By John O'Brien Washington, DC
Tuesday, May 12, 2021
Twelve months from the celebration of the Lincoln Memorial's 100th birthday and information about plans is hard to discover. Philanthropist David Rubenstein announced his gift of $18 million in February 2016 to help restore the aging monument in time for the centennial. There was a progress report in 2018 about the renovation work and description of how the cavernous basement (undercroft) will be developed and opened for interpretive displays (Michael Ruane, "For the Lincoln Memorial, a Top-to-bottom Makeover," Washington Post, June 15, 2018), but very little by way of update since. The Lincoln Group will bring you news on the project status and highly anticipated commemoration as we learn more.
Details of the planned repair work on the Lincoln Memorial have remained unchanged on the National Park Service (NPS) website for some time. "The purpose of this project is to rehabilitate the Lincoln Memorial for its centennial in 2022. This project will include the rehabilitation of the undercroft portion of the Lincoln Memorial and improving existing visitor services on the mezzanine level, including expanded restrooms, improved accessibility, expanded visitor interpretation spaces, and expanded NPS support and service spaces." The NPS is under the US Department of the Interior and is legally responsible for the National Mall and the Lincoln Memorial.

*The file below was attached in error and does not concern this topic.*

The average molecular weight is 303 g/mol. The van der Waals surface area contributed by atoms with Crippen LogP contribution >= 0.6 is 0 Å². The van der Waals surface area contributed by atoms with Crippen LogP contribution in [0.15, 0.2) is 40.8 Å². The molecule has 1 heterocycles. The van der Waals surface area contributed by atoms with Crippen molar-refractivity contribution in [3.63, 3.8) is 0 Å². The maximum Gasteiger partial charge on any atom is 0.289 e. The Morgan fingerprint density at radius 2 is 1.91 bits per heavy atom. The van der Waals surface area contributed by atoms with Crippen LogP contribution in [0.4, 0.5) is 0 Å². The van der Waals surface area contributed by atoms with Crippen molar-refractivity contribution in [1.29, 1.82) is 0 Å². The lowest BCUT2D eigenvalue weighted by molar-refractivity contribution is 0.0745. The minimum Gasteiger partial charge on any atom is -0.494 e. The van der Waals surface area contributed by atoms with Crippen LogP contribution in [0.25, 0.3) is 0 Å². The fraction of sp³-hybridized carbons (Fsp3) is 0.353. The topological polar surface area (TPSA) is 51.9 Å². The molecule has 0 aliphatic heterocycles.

Specific improvements include cleaning the building, repairing the roof, structural reinforcement and repair of earthquake damage, adding an elevator, expanding restroom facilities, and restoring the landscaping. The Jules Guérin murals located on the north and south interior walls will also be cleaned.
Among the more exciting aspects of the project will be to open 15,000 square feet of public space in the undercroft beneath the memorial (pictured below) to offer state-of-the-art educational exhibits and classrooms. New interpretative exhibits and media will advance visitor understanding of Abraham Lincoln, the memorial's construction, and urban planning in the nation's capital. Visitors will now be able to view the foundations that anchor the memorial to the bedrock and see the graffiti of the construction workers who built it in the early 20th century.
The Lincoln Memorial was designed by architect Henry Bacon (1866-1924) and constructed between 1914 and 1922, the memorial takes the form of a Greek temple and features a portrait sculpture of the Great Emancipator by Daniel Chester French. The picture below shows the men positioning the cornerstone for its dedication ceremony in 1914. No doubt some of these made their marks on the underground walls.
There is a planning group designated to plan for the centennial. The Committee of 100 of the District is making arrangements while monitoring and commenting on the building improvements that are expected to be completed by 2022.